The Walking Dead is Not About Zombies 

The Walking Dead is Not About Zombies 

Warning: This article contains spoilers for the television show The Walking Dead. 

The Walking Dead is an American television show based on a comic book series of the same name. Highly rated, with many awards nominated and won, the show ran for eleven seasons and spawned several spin-off series.  

It focuses on an ever-changing group of survivors as they navigate a worldwide zombie apocalypse, the cause of which is never explained, and a cure never seriously explored. Only two individuals stay throughout the entire series, as various characters inevitably die by either human or zombie hands. The zombies, known as “walkers” in the show, can turn humans by biting or scratching them. All humans, however, carry the zombie pathogen, so all will reanimate once they die. Walkers can only be killed by damaging the brain or destruction of the entire body. 

What is fascinating about this show, is that it is not about zombies. It is about humanity. It is about what happens to that humanity when faced with dire and dangerous circumstances. It is about how that humanity can be so easily lost when despair, evil, exploitation, or hopelessness overwhelms individuals and groups. 

The main story arc revolves around Sheriff Deputy Rick Grimes, his wife Lori, and son Carl as they are reunited, and share life together with a group of other survivors collected on their journey to stay alive and safe. During their travels they encounter other groups of survivors, some who help them, while others try to destroy the group or take all their resources. 

So often, fiction shows like The Walking Dead, offer a critique of the world, more thought-provoking than a documentary. Many of the enemies they come across are almost too fantastical, too extreme to be taken seriously. The scariest situation they find themselves in is the one that is closest to our current reality. The “Commonwealth” tries to keep the old world alive with the rich and powerful dominating the politics and the safety of its residents, using money to keep people in bondage and poverty, and dolling out extreme punishments to those who question or disobey. Injustice and the abuse of power are well entrenched allowing the rich to do whatever they want. 

Over the course of the series, two big themes emerge – family and hope. 

Family is not necessarily biological. “Found family” is just as important and often shares tighter bonds than blood relatives. The found family may change over time, but its commitment to care and protect its members is paramount. By the end of the series, only Lori’s daughter is still alive and with the group. In fact, not one main child character still has their biological parents when the show wraps up. Yet, they are still loved and provided for by the group.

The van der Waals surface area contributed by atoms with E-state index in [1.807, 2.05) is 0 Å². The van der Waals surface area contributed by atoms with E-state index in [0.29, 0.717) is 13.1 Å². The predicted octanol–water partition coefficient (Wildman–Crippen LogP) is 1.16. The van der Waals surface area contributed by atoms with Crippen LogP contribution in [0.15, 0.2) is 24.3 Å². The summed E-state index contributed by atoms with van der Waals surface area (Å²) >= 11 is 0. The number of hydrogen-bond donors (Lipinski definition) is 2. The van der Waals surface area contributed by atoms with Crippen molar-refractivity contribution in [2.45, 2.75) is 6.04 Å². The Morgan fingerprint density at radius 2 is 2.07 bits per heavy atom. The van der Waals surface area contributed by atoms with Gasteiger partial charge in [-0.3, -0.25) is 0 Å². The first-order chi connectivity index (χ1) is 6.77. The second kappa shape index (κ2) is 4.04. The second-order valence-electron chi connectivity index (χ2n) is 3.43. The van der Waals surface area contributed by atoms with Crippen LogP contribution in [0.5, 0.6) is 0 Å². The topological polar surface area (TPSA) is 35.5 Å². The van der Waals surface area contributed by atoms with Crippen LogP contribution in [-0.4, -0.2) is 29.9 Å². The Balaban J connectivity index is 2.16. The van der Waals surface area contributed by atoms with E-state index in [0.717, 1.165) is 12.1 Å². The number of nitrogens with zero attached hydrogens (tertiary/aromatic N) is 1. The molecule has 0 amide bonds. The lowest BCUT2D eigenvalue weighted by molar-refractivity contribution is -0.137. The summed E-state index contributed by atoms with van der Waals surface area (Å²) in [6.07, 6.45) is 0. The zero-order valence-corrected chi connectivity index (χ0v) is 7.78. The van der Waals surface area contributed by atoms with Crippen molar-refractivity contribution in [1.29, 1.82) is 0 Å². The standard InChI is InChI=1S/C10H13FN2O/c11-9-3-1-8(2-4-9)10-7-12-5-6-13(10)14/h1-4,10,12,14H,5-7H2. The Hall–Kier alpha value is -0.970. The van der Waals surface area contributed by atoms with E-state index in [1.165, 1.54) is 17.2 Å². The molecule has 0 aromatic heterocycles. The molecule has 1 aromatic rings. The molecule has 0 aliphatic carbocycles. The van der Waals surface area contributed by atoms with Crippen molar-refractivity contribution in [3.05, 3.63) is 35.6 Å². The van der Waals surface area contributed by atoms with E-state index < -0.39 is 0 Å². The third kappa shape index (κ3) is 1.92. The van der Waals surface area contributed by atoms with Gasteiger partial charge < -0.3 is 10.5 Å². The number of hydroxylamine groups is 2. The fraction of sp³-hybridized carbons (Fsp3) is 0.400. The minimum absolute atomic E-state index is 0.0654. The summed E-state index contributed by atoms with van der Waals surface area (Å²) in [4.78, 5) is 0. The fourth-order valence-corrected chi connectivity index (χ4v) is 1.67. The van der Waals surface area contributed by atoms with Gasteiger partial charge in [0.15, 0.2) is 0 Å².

The early Christian Church found itself carrying some similar attitudes. At the end of Acts 2, there is one paragraph that describes a found family. The believers shared all their possessions. Some would sell land and goods to ensure provision for the whole group. They lived and ate together, in the midst of sharing their Christian faith with others.  

In addition, there was a shift in attitude. Biological children were no longer the means to eternal life, or some form of inheritance. They were not to add to their numbers simply by childbirth. Rather, bringing new believers into the fellowship was the way that they would grow. It was a stark and counter cultural way of living. 

The second theme of hope is seen in The Walking Dead in a variety of ways. Fighting various enemies when grossly outnumbered; entering into alliances with other groups for mutual support and protection; bearing children despite the dangers and the cost; the never-ending quest for something better than what they currently experience. The practice of hope may well be hard, when faced with a zombie apocalypse and the decline of the human race, but it continues to emerge. 

For Paul, hope was a far more tangible thing.  Throughout Acts 23-28, as he is moving from one court to another, from Judea and Jerusalem to Rome, he is defending the hope he has in Jesus Christ, the resurrection, and the promises of God. What the apostles had witnessed, and what he had experienced on the road to Damascus, demonstrated a sure hope that what God had promised in the Hebrew scriptures was fulfilled in Christ and now included Gentiles as well as Jews. He writes about it in depth in Romans 8 – that there is no condemnation for believers, that the resurrection was real, that Christians were the adopted children of God, and that the whole of creation would be liberated from its decay. This was a sure hope, not wishful thinking. 

While hope and family might look attractive in The Walking Dead, they pale in comparison to what is offered in the united body of Christ and the sure hope we share in Jesus’ resurrection. 

The Walking Dead is streaming now on Stan, and is available on Blu Ray and DVD.

Dr Katherine Grocott 


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